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Harsh winter brings some psychological benefits, says UB researcher

Release Date: February 24, 2015

Mark Seery

“Specifically, having experienced difficulties in life can leave people better able to cope when facing subsequent stress.”
Mark Seery, associate professor of psychology
University at Buffalo

BUFFALO, N.Y. -- University at Buffalo researcher Mark Seery, who studies stress and coping, says the severe winter weather seems at first glance to have few redeeming qualities.  Frigid temperatures and daily battles with mounds of snow and ice are testing the resolve of the heartiest among us.

But, according to Seery, research shows that those who endure negative events such as these may reap an unexpected benefit: resilience.

“Specifically, having experienced difficulties in life can leave people better able to cope when facing subsequent stress,” says Seery, UB associate professor of psychology.  “This benefit is not limited to simply dealing with the next winter storm, but instead generalizes to other sources of stress, as well.”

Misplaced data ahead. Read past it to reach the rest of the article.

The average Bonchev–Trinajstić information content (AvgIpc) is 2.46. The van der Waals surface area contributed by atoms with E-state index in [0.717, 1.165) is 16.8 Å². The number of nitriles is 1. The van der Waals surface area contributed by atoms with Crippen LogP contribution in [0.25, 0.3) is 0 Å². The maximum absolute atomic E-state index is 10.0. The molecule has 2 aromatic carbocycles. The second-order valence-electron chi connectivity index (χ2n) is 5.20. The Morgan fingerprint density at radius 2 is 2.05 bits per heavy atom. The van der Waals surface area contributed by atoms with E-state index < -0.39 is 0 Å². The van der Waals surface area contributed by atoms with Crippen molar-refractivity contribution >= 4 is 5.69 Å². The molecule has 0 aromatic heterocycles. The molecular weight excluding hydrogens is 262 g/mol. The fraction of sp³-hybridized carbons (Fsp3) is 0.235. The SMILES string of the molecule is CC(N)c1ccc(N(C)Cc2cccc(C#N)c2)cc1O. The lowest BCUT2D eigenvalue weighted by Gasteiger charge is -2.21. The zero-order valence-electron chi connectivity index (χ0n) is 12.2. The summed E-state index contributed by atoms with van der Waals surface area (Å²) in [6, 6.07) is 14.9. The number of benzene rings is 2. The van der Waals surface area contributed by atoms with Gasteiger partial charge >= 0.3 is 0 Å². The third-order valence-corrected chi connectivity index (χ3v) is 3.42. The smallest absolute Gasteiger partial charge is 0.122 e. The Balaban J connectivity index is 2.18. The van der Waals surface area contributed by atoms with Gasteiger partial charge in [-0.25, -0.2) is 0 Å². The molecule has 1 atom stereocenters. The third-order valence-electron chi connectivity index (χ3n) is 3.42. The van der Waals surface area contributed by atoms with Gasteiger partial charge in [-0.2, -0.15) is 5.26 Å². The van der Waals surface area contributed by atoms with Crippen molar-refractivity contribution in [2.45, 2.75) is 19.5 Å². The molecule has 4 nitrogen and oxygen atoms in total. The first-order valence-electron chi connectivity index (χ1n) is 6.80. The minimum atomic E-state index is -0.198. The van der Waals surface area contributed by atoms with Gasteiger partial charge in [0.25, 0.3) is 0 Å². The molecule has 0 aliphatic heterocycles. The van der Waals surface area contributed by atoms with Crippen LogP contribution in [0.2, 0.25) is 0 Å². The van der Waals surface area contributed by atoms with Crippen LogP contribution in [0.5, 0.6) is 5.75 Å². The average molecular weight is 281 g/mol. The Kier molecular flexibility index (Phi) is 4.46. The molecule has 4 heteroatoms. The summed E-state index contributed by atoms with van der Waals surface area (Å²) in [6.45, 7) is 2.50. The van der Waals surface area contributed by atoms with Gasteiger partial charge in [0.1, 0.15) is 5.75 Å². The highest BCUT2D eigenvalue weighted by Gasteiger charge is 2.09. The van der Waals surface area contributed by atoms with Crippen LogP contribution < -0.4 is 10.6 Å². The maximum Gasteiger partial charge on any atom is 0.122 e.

Seery’s groundbreaking research in 2010 on the effects of adverse life events on mental health found that adverse experiences do, in fact, appear to foster subsequent adaptability and resilience, with resulting advantages for mental health and well-being.

“Our findings revealed that a history of some lifetime adversity predicted lower global distress, lower functional impairment, lower post-traumatic stress symptoms and higher life satisfaction,” says Seery.

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